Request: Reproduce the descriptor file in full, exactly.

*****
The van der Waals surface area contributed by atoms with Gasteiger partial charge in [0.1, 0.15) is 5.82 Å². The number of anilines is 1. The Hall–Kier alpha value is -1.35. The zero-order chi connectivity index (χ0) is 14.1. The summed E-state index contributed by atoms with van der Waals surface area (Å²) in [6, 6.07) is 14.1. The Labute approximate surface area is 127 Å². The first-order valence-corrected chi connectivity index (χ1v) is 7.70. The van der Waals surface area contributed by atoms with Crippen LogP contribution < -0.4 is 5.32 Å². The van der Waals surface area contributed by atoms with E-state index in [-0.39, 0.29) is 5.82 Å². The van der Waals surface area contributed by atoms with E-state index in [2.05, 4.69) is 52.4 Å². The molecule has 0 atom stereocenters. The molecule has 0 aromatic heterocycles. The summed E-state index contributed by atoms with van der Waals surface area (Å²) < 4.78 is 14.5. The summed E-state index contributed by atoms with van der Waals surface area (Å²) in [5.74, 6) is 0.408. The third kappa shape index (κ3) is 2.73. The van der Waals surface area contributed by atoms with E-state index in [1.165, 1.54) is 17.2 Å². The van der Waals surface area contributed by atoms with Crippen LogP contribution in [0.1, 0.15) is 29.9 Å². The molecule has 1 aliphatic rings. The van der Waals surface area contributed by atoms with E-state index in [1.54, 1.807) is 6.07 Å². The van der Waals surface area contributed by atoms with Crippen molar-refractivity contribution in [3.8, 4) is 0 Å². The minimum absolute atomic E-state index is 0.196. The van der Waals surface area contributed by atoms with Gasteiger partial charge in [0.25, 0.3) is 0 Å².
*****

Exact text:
The van der Waals surface area contributed by atoms with Gasteiger partial charge in [0.1, 0.15) is 5.82 Å². The number of anilines is 1. The Hall–Kier alpha value is -1.35. The zero-order chi connectivity index (χ0) is 14.1. The summed E-state index contributed by atoms with van der Waals surface area (Å²) in [6, 6.07) is 14.1. The Labute approximate surface area is 127 Å². The first-order valence-corrected chi connectivity index (χ1v) is 7.70. The van der Waals surface area contributed by atoms with Crippen LogP contribution < -0.4 is 5.32 Å². The van der Waals surface area contributed by atoms with E-state index in [-0.39, 0.29) is 5.82 Å². The van der Waals surface area contributed by atoms with E-state index in [2.05, 4.69) is 52.4 Å². The molecule has 0 atom stereocenters. The molecule has 0 aromatic heterocycles. The summed E-state index contributed by atoms with van der Waals surface area (Å²) < 4.78 is 14.5. The summed E-state index contributed by atoms with van der Waals surface area (Å²) in [5.74, 6) is 0.408. The third kappa shape index (κ3) is 2.73. The van der Waals surface area contributed by atoms with E-state index in [1.165, 1.54) is 17.2 Å². The van der Waals surface area contributed by atoms with Crippen LogP contribution in [0.1, 0.15) is 29.9 Å². The molecule has 1 aliphatic rings. The van der Waals surface area contributed by atoms with E-state index in [1.54, 1.807) is 6.07 Å². The van der Waals surface area contributed by atoms with Crippen molar-refractivity contribution in [3.8, 4) is 0 Å². The minimum absolute atomic E-state index is 0.196. The van der Waals surface area contributed by atoms with Gasteiger partial charge in [0.25, 0.3) is 0 Å².